Globorotaloides stainforthi


Classification: pf_cenozoic -> Globigerinidae -> Globorotaloides -> Globorotaloides stainforthi
Sister taxa: G. atlanticus, G. stainforthi, G. eovariabilis, G. hexagonus, G. quadrocameratus, G. suteri, G. testarugosus, G. variabilis, G. sp.,

Taxonomy

Citation: Globorotaloides stainforthi (Bolli, Loeblich, and Tappan, 1957)
Rank: species
Basionym: Catapsydrax stainforthi Bolli, Loeblich, and Tappan, 1957)
Synonyms:
Taxonomic discussion:

Globorotaloides stainforthi is the nominate marker for Bolli’s (1957) lower Miocene ‘Catapsydrax’ stainforthi Concurrent range zone, which was defined as the interval containing the nominate taxon from the lowest occurrence of Globigerinatella insueta to the highest occurrence of Catapsydrax dissimilis. These limits now define the top of Zone M3 (base of Zone M4) of Berggren and others (1995). This zone has limited application because the species is relatively rare. Biogeographic distribution patterns suggest G. stainforthi to be an indicator of Oligocene to Miocene upwelling (Spezzaferri, 1995). Tenuitellinata praestainforthi (Blow, 1969), which also has a bulla and accessory apertures, has a microperforate wall and is thus unrelated to Globorotaloides stainforthi. [Coxall & Spezzaferri 2018]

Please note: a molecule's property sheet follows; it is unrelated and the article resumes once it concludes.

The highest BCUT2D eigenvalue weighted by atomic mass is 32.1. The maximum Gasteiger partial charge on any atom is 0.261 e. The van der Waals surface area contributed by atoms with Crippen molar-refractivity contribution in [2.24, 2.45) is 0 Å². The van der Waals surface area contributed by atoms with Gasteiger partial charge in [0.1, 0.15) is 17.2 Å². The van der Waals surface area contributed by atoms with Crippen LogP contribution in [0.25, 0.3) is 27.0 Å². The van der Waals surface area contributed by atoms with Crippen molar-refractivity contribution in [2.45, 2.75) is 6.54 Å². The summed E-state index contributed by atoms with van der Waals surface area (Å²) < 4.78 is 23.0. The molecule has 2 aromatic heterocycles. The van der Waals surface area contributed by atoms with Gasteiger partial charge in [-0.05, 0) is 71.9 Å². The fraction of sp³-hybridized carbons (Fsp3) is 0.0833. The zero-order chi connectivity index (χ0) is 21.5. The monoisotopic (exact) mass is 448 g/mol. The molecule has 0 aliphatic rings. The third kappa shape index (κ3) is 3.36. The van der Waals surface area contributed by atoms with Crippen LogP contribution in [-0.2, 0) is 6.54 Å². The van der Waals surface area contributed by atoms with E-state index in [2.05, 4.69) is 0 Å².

Catalog entries: Catapsydrax stainforthi

Type images:

Distinguishing features:

Test very low trochospiral, lobate; 4-5 chambers in the final whorl; umbilicus covered by a flattened bulla extending to the equatorial periphery with 3-5 small, rimmed, infralaminal accessory apertures, opening over sutures. 

NB These concise distinguishing features statements are used in the tables of daughter-taxa to act as quick summaries of the differences between e.g. species of one genus.